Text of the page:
As usual in an Argento film technical aspects of filmmaking reign supreme. The cinematography of Romano Albini is magnificent, offering beautiful but typically hollow images. The special make up effects of Sergio Stivaletti are noteworthy, especially a maggot infested human head that has been steadily rotting for eight months. Some of the optical effects by Luigi Cozzi are ingenious, but they also date the film. As I alluded to earlier the soundtrack of Phenomena represents perfectly the uneven nature of the film. Bill Wyman’s eerie theme that opens the film is excellent, as is Claudio Simonetti’s plaintiff theme for Jennifer, but the heavy rock numbers are utterly ludicrous. The result is that murder sequences that should resonate either with fear or emotion are more likely to elicit laughter. Phenomena is Argento’s personal favourite which tells you that Argento is incapable of judging the quality of his own work. This movie is thematically intriguing, frequently striking, but ultimately self indulgent twaddle.

Shaun Anderson 2011


  1. Great review, although personally I just surrender to the film's silliness and go with it.

    Indeed, one could deem 'Inferno' the far more self-indulgent Argento film, as at least 'Phenomena' threads its way through (admittedly ridiculous) giallo plotting. In that regard it's no more ludicrous than gialli from the 1970s - but I agree that the 'surrealism' argument is a poor excuse for the film's myriad shortcomings.

  2. Hi there Jonny - always great to hear your feeback :-) Yes there is a strong case for INFERNO being Argento's most self-indulgent work. PHENOMENA is a brand of gialli that unfortunately wasn't adopted in a more widespread fashion...I guess you could call it Giallo-Fantastique. SUSPIRIA and INFERNO belong there too. For me it offers a potentially fascinating route that was never fully explored. Only Argento seemed to be able to get away with it.

  3. I quite like this one, Shaun. It's nuttiness being one of the most alluring aspects of the whole thing. I personally think Argento purposely makes his movies as nonsensical as possible on purpose. I don't have it anymore, but this comes across in great detail in an old Argento doc from Michele Soavi called DARIO ARGENTO'S WORLD OF HORROR. His often times chaotic nature doesn't necessarily endear his movies to me, but this one did. A portion of this movie also reminded me of Roeg's DON'T LOOK NOW, an American movie that definitely had a giallo-ish feel about it. Excellent write up as always, Shaun, and doubly informative.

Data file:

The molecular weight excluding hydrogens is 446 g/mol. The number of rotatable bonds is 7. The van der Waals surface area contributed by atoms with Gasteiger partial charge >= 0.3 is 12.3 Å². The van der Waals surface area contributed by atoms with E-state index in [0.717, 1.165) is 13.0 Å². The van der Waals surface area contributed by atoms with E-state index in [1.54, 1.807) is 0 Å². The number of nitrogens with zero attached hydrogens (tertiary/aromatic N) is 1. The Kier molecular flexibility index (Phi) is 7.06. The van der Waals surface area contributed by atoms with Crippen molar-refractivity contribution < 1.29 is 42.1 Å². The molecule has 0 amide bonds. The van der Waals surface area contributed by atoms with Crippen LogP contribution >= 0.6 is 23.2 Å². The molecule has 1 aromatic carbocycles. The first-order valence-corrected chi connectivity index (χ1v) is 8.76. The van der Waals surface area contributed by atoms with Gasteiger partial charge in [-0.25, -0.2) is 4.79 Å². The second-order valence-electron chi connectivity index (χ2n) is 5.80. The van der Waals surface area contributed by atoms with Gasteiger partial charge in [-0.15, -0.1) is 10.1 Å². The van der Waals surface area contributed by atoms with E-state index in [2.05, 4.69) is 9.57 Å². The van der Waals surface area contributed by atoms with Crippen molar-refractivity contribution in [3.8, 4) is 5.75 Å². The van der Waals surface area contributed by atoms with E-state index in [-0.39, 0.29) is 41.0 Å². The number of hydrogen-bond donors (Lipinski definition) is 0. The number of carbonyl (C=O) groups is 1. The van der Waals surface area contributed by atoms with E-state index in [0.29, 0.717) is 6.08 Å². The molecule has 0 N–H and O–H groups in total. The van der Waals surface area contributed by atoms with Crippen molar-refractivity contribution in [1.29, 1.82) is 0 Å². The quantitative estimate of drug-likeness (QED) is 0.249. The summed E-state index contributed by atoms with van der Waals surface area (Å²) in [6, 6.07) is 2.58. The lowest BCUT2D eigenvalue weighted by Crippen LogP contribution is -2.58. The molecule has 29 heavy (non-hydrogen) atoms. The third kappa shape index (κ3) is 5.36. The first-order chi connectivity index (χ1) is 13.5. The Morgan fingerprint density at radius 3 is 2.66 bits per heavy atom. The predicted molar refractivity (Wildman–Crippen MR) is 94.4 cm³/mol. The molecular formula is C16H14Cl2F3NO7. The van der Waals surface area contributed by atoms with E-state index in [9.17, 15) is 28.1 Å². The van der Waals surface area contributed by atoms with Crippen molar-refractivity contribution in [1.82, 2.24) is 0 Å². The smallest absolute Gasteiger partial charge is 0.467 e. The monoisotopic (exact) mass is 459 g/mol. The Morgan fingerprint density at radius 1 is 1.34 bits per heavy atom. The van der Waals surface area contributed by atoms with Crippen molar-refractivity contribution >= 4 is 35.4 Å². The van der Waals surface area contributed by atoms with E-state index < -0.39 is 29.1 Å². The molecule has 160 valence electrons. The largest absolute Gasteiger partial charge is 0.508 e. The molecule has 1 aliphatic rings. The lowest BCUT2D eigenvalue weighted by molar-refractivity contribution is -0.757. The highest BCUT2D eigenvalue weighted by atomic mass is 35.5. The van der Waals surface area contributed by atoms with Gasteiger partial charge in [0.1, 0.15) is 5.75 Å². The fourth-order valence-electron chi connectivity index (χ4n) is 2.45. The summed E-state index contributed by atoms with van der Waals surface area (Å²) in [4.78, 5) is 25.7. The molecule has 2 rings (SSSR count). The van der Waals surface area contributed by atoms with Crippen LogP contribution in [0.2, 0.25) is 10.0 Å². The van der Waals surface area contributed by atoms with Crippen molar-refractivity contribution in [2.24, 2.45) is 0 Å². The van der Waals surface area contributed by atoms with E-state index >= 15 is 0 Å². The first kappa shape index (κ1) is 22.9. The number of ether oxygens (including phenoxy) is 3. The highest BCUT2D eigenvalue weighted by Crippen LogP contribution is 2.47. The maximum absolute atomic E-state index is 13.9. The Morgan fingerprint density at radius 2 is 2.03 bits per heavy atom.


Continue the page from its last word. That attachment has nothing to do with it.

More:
4. I agree to a certain extent Brian with the purposeful nature of Argento's nutty narratives...this is why I believe the film to be self-indulgent...and if he is purposeful about it, highly self-conscious as well. But there is equal evidence to show Argento could concoct densley plotted linear narratives that result in highly satisfying stories. For me the nonsensical surreal elements of PHENOMENA inspired irritation rather than admiration.

  5. As much as I love Argento, this is one of his films that I just cannot get into. But for the few striking visuals you mentioned, I find the film to be a bit of a bore and it never gets me as pumped and excited as his other films.

  6. I recently watched it on Blu Ray Carl, and the magnificent visual and audio quality enhanced the experience a little. But there is no doubt this is lesser Argento. It's very nearly a disaster in my view. It does have a boring and tired feel about it. It is almost Argento's filmic equivalent of a Greatest Hits package.

  7. This is a refreshingly offbeat and wacky giallo with supernatural overtones that I instantly loved. However, I think the 110-minute version is a bit overlong and could use some editing of superfluous scenes. The 82-minute American version Creepers cuts some good gore and a couple of important scenes, so I think the best cut would be somewhere between the two available versions.

  8. Thanks for stopping by Ray...sadly PHENOMENA'S wacky offbeat nature is mere distraction from all the other shortcomings that plague it. A tactic of Argento's he has used for many years. I have yet to have the opportunity to see the 82 minute CREEPERS edit, so can't comment on that. But it's a shame that DVD/BD releases haven't incorporated that version.